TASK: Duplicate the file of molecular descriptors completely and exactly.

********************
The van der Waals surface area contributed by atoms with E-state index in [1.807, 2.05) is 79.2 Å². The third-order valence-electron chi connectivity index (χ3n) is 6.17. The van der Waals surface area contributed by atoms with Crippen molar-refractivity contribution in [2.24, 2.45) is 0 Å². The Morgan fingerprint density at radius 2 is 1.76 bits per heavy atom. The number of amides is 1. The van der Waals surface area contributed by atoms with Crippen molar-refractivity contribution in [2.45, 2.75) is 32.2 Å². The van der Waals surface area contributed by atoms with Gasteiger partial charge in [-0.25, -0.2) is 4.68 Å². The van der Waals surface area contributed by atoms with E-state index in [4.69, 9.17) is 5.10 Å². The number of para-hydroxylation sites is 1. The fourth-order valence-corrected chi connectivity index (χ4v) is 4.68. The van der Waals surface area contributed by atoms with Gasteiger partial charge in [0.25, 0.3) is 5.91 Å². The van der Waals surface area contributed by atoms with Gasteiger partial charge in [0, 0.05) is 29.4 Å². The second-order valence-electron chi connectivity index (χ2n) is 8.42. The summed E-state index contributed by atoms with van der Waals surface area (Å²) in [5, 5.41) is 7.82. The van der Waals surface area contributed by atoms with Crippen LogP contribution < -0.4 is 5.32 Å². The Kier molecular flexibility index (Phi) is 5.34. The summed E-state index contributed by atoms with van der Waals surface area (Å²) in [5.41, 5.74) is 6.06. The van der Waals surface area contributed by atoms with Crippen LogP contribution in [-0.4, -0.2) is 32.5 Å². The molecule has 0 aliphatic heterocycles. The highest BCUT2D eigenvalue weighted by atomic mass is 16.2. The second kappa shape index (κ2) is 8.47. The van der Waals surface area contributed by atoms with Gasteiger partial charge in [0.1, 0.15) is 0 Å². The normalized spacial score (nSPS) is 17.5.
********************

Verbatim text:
The van der Waals surface area contributed by atoms with E-state index in [1.807, 2.05) is 79.2 Å². The third-order valence-electron chi connectivity index (χ3n) is 6.17. The van der Waals surface area contributed by atoms with Crippen molar-refractivity contribution in [2.24, 2.45) is 0 Å². The Morgan fingerprint density at radius 2 is 1.76 bits per heavy atom. The number of amides is 1. The van der Waals surface area contributed by atoms with Crippen molar-refractivity contribution in [2.45, 2.75) is 32.2 Å². The van der Waals surface area contributed by atoms with Gasteiger partial charge in [-0.25, -0.2) is 4.68 Å². The van der Waals surface area contributed by atoms with E-state index in [4.69, 9.17) is 5.10 Å². The number of para-hydroxylation sites is 1. The fourth-order valence-corrected chi connectivity index (χ4v) is 4.68. The van der Waals surface area contributed by atoms with Gasteiger partial charge in [0.25, 0.3) is 5.91 Å². The van der Waals surface area contributed by atoms with Gasteiger partial charge in [0, 0.05) is 29.4 Å². The second-order valence-electron chi connectivity index (χ2n) is 8.42. The summed E-state index contributed by atoms with van der Waals surface area (Å²) in [5, 5.41) is 7.82. The van der Waals surface area contributed by atoms with Crippen LogP contribution < -0.4 is 5.32 Å². The Kier molecular flexibility index (Phi) is 5.34. The summed E-state index contributed by atoms with van der Waals surface area (Å²) in [5.41, 5.74) is 6.06. The van der Waals surface area contributed by atoms with Crippen LogP contribution in [-0.4, -0.2) is 32.5 Å². The molecule has 0 aliphatic heterocycles. The highest BCUT2D eigenvalue weighted by atomic mass is 16.2. The second kappa shape index (κ2) is 8.47. The van der Waals surface area contributed by atoms with Gasteiger partial charge in [0.1, 0.15) is 0 Å². The normalized spacial score (nSPS) is 17.5.